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The association of a functional polymorphism in CNR1 with alcohol withdrawal in a treatment-seeking alcoholic sample

Friday, November 08, 2013 — Poster Session III

10:00 a.m. – 12:00 p.m.

FAES Academic Center (Upper-Level Terrace)




  • J. Yan
  • M.L. Schwandt
  • H. Sun
  • D.W. Hommer
  • D.T. George
  • M. Heilig
  • V.A. Ramchandani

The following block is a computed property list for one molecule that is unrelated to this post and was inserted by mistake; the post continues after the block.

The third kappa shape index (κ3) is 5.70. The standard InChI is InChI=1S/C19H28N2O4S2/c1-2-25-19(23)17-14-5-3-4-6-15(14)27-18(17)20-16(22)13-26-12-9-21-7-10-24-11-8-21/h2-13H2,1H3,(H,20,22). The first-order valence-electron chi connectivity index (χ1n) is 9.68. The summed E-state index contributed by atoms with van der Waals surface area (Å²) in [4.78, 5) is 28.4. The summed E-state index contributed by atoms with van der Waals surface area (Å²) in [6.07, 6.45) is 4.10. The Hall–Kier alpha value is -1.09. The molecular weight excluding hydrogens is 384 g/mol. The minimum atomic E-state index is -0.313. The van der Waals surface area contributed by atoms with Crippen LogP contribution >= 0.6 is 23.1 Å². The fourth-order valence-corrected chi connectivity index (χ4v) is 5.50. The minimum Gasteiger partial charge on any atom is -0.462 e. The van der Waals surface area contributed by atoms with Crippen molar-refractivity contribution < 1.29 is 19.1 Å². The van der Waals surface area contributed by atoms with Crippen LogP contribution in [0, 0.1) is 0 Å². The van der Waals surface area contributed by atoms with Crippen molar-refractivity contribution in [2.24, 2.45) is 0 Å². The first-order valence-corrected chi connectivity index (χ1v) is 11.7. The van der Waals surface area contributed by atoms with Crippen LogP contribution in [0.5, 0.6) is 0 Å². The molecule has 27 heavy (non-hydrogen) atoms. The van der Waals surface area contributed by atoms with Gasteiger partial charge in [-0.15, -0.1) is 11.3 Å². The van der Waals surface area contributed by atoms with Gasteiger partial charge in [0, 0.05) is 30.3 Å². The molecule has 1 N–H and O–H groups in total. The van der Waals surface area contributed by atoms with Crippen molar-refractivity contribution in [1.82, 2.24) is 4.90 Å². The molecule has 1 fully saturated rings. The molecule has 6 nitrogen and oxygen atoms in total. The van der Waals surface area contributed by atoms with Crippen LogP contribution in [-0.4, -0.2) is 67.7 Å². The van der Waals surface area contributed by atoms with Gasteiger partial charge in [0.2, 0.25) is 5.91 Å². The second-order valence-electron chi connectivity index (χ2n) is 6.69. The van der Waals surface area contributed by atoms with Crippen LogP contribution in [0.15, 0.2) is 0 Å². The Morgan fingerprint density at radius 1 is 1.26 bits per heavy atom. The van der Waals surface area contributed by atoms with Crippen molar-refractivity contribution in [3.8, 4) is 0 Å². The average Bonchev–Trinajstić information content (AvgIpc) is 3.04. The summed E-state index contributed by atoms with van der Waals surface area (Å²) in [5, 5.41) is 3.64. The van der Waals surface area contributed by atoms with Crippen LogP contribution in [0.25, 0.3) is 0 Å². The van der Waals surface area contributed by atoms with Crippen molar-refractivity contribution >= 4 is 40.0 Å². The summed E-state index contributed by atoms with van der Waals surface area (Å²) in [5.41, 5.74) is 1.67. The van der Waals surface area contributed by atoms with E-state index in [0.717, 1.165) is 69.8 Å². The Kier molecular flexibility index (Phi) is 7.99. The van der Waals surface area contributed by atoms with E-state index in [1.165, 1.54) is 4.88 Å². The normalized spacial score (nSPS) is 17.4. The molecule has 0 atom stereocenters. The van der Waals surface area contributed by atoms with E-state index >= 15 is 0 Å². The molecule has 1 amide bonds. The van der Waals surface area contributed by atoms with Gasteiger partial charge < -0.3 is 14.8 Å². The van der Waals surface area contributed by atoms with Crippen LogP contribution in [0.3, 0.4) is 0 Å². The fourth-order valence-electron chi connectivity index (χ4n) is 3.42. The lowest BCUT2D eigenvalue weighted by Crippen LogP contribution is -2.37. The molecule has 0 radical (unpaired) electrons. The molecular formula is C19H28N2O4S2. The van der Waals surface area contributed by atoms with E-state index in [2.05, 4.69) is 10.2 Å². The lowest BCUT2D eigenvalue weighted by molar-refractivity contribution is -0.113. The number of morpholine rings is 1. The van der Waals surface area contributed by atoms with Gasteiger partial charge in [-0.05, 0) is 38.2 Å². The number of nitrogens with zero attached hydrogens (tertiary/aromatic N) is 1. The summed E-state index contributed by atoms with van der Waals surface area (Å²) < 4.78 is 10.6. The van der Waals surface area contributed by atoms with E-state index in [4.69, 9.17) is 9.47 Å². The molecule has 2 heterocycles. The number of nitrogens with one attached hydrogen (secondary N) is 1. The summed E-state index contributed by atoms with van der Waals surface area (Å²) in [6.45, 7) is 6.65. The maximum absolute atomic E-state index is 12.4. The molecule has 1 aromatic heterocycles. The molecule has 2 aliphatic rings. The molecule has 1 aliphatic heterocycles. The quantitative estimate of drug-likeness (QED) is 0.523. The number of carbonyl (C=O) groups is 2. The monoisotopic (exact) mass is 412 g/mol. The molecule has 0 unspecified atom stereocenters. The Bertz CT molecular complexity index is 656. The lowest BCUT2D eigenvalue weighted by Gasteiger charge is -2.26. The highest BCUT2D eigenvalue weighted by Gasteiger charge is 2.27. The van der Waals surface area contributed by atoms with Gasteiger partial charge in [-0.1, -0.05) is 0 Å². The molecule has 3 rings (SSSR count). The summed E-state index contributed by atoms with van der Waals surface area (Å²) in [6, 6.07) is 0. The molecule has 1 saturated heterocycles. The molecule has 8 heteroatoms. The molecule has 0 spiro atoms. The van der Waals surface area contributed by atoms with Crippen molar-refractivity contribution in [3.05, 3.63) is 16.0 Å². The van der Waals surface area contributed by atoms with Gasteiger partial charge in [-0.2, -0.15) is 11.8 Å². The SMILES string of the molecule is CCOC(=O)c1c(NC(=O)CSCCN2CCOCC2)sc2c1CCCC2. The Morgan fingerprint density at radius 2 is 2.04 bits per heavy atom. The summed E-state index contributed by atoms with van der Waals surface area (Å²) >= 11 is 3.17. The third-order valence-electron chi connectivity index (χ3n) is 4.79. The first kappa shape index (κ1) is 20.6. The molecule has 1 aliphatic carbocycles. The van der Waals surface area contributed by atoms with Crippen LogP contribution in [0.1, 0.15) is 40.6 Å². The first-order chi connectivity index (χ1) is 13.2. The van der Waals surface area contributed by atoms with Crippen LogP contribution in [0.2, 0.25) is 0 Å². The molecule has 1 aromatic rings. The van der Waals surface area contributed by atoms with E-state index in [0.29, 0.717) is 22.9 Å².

The single nucleotide polymorphism (SNP), rs2023239, in CNR1, the gene encoding cannabinoid receptor 1 (CB1), has been implicated in substance use disorders, response to alcohol, and CB1 receptor density in both postmortem and human brain studies. We assessed the effect of this SNP on alcohol-related traits in 551 treatment-seeking alcoholics and 405 non-treatment-seeking controls using regression models, with sex and ancestry as covariates. The rs2023239 C allele was associated with alcohol withdrawal severity, measured by the Clinical Institute Withdrawal Assessment-Alcohol-Revised (CIWA-Ar) at treatment start in the treatment-seeking sample (p=0.039). The SNP had a nominal effect on the Addiction Severity Index withdrawal subcomponent (p=0.086) and peak overall CIWA-Ar score (p=0.061). It was not significantly associated with other clinical phenotypes or drinking history. This study suggests a potential involvement of rs2023239 in alcohol withdrawal. This pattern is consistent with prior studies reporting a lack of alcohol withdrawal responses in CB1 knockout mice, and studies showing a gain of function for the C allele in CB1 ligand binding. Because an increase in number of CB1 receptors may provide a neuroprotective effect against excitotoxic cell death during alcohol withdrawal, the C allele of rs2023239 may confer a downstream protective effect against alcohol withdrawal severity.

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